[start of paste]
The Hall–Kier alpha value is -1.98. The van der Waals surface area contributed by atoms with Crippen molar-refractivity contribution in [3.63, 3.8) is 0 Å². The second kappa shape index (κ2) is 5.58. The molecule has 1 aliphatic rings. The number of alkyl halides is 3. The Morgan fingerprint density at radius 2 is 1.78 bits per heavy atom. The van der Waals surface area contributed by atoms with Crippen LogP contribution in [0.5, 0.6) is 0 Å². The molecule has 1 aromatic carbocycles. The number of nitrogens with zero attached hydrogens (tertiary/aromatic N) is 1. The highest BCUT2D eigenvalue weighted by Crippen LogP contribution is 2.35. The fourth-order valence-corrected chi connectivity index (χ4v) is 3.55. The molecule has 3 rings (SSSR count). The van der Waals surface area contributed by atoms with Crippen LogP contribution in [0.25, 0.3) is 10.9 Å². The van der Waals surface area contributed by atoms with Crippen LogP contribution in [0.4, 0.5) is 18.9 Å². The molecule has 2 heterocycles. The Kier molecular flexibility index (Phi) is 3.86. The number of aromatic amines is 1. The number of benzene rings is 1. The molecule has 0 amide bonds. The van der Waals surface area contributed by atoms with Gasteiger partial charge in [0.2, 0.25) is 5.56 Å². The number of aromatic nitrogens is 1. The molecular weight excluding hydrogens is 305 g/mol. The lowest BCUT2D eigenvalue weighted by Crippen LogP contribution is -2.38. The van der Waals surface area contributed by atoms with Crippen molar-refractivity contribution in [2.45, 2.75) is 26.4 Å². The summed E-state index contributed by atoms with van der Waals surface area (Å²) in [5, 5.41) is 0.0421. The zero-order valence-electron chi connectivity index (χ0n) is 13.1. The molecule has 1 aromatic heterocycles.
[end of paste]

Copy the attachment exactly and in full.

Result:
The Hall–Kier alpha value is -1.98. The van der Waals surface area contributed by atoms with Crippen molar-refractivity contribution in [3.63, 3.8) is 0 Å². The second kappa shape index (κ2) is 5.58. The molecule has 1 aliphatic rings. The number of alkyl halides is 3. The Morgan fingerprint density at radius 2 is 1.78 bits per heavy atom. The van der Waals surface area contributed by atoms with Crippen LogP contribution in [0.5, 0.6) is 0 Å². The molecule has 1 aromatic carbocycles. The number of nitrogens with zero attached hydrogens (tertiary/aromatic N) is 1. The highest BCUT2D eigenvalue weighted by Crippen LogP contribution is 2.35. The fourth-order valence-corrected chi connectivity index (χ4v) is 3.55. The molecule has 3 rings (SSSR count). The van der Waals surface area contributed by atoms with Crippen LogP contribution in [0.25, 0.3) is 10.9 Å². The van der Waals surface area contributed by atoms with Crippen LogP contribution in [0.4, 0.5) is 18.9 Å². The molecule has 2 heterocycles. The Kier molecular flexibility index (Phi) is 3.86. The number of aromatic amines is 1. The number of benzene rings is 1. The molecule has 0 amide bonds. The van der Waals surface area contributed by atoms with Gasteiger partial charge in [0.2, 0.25) is 5.56 Å². The number of aromatic nitrogens is 1. The molecular weight excluding hydrogens is 305 g/mol. The lowest BCUT2D eigenvalue weighted by Crippen LogP contribution is -2.38. The van der Waals surface area contributed by atoms with Crippen molar-refractivity contribution in [2.45, 2.75) is 26.4 Å². The summed E-state index contributed by atoms with van der Waals surface area (Å²) in [5, 5.41) is 0.0421. The zero-order valence-electron chi connectivity index (χ0n) is 13.1. The molecule has 1 aromatic heterocycles.